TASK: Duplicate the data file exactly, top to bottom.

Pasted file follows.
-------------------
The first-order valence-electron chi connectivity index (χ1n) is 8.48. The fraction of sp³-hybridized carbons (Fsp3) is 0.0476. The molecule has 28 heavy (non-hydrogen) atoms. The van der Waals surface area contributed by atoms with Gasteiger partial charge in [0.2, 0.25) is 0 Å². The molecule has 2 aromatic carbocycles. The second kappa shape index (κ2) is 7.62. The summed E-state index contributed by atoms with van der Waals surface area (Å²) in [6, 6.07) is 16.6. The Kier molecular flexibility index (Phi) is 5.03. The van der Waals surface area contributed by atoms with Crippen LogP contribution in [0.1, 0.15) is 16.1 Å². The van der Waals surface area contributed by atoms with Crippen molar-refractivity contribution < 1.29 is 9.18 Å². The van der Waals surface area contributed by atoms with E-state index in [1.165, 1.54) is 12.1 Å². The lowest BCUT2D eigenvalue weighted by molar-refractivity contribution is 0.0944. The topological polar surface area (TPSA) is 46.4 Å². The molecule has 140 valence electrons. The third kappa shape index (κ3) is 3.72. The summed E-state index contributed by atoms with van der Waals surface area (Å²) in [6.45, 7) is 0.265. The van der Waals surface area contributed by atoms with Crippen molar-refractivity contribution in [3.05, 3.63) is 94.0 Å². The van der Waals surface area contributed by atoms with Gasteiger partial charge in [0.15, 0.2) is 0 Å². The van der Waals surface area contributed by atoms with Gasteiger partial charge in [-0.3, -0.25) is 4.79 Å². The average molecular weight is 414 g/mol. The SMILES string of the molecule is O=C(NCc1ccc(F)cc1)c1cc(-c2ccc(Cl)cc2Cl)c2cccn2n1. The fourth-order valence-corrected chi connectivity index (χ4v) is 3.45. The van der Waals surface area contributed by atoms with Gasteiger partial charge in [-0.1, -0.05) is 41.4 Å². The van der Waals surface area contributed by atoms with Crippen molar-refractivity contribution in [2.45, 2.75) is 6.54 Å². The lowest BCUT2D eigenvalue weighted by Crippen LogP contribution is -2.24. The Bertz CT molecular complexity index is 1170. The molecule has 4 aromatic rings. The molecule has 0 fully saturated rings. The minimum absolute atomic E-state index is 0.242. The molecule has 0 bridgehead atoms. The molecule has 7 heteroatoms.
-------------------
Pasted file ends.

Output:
The first-order valence-electron chi connectivity index (χ1n) is 8.48. The fraction of sp³-hybridized carbons (Fsp3) is 0.0476. The molecule has 28 heavy (non-hydrogen) atoms. The van der Waals surface area contributed by atoms with Gasteiger partial charge in [0.2, 0.25) is 0 Å². The molecule has 2 aromatic carbocycles. The second kappa shape index (κ2) is 7.62. The summed E-state index contributed by atoms with van der Waals surface area (Å²) in [6, 6.07) is 16.6. The Kier molecular flexibility index (Phi) is 5.03. The van der Waals surface area contributed by atoms with Crippen LogP contribution in [0.1, 0.15) is 16.1 Å². The van der Waals surface area contributed by atoms with Crippen molar-refractivity contribution < 1.29 is 9.18 Å². The van der Waals surface area contributed by atoms with E-state index in [1.165, 1.54) is 12.1 Å². The lowest BCUT2D eigenvalue weighted by molar-refractivity contribution is 0.0944. The topological polar surface area (TPSA) is 46.4 Å². The molecule has 140 valence electrons. The third kappa shape index (κ3) is 3.72. The summed E-state index contributed by atoms with van der Waals surface area (Å²) in [6.45, 7) is 0.265. The van der Waals surface area contributed by atoms with Crippen molar-refractivity contribution in [3.05, 3.63) is 94.0 Å². The van der Waals surface area contributed by atoms with Gasteiger partial charge in [0.15, 0.2) is 0 Å². The van der Waals surface area contributed by atoms with Gasteiger partial charge in [-0.3, -0.25) is 4.79 Å². The average molecular weight is 414 g/mol. The SMILES string of the molecule is O=C(NCc1ccc(F)cc1)c1cc(-c2ccc(Cl)cc2Cl)c2cccn2n1. The fourth-order valence-corrected chi connectivity index (χ4v) is 3.45. The van der Waals surface area contributed by atoms with Gasteiger partial charge in [-0.1, -0.05) is 41.4 Å². The van der Waals surface area contributed by atoms with Crippen molar-refractivity contribution in [2.45, 2.75) is 6.54 Å². The lowest BCUT2D eigenvalue weighted by Crippen LogP contribution is -2.24. The Bertz CT molecular complexity index is 1170. The molecule has 4 aromatic rings. The molecule has 0 fully saturated rings. The minimum absolute atomic E-state index is 0.242. The molecule has 0 bridgehead atoms. The molecule has 7 heteroatoms.